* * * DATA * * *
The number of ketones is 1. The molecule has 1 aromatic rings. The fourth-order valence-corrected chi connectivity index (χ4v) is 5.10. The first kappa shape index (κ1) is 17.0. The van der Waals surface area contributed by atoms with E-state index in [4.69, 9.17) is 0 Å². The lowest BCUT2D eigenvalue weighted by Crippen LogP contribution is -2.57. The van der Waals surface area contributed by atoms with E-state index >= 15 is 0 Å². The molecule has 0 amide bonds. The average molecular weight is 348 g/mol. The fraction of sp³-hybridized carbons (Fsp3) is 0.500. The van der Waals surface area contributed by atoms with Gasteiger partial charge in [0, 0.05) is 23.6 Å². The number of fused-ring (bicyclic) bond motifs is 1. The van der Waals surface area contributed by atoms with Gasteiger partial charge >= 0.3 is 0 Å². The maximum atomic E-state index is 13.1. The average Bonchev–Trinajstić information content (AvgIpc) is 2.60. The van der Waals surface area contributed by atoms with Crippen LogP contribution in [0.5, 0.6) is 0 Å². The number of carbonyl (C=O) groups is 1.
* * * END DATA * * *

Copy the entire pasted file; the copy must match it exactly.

The number of ketones is 1. The molecule has 1 aromatic rings. The fourth-order valence-corrected chi connectivity index (χ4v) is 5.10. The first kappa shape index (κ1) is 17.0. The van der Waals surface area contributed by atoms with E-state index in [4.69, 9.17) is 0 Å². The lowest BCUT2D eigenvalue weighted by Crippen LogP contribution is -2.57. The van der Waals surface area contributed by atoms with E-state index >= 15 is 0 Å². The molecule has 0 amide bonds. The average molecular weight is 348 g/mol. The fraction of sp³-hybridized carbons (Fsp3) is 0.500. The van der Waals surface area contributed by atoms with Gasteiger partial charge in [0, 0.05) is 23.6 Å². The number of fused-ring (bicyclic) bond motifs is 1. The van der Waals surface area contributed by atoms with Gasteiger partial charge >= 0.3 is 0 Å². The maximum atomic E-state index is 13.1. The average Bonchev–Trinajstić information content (AvgIpc) is 2.60. The van der Waals surface area contributed by atoms with Crippen LogP contribution in [0.5, 0.6) is 0 Å². The number of carbonyl (C=O) groups is 1.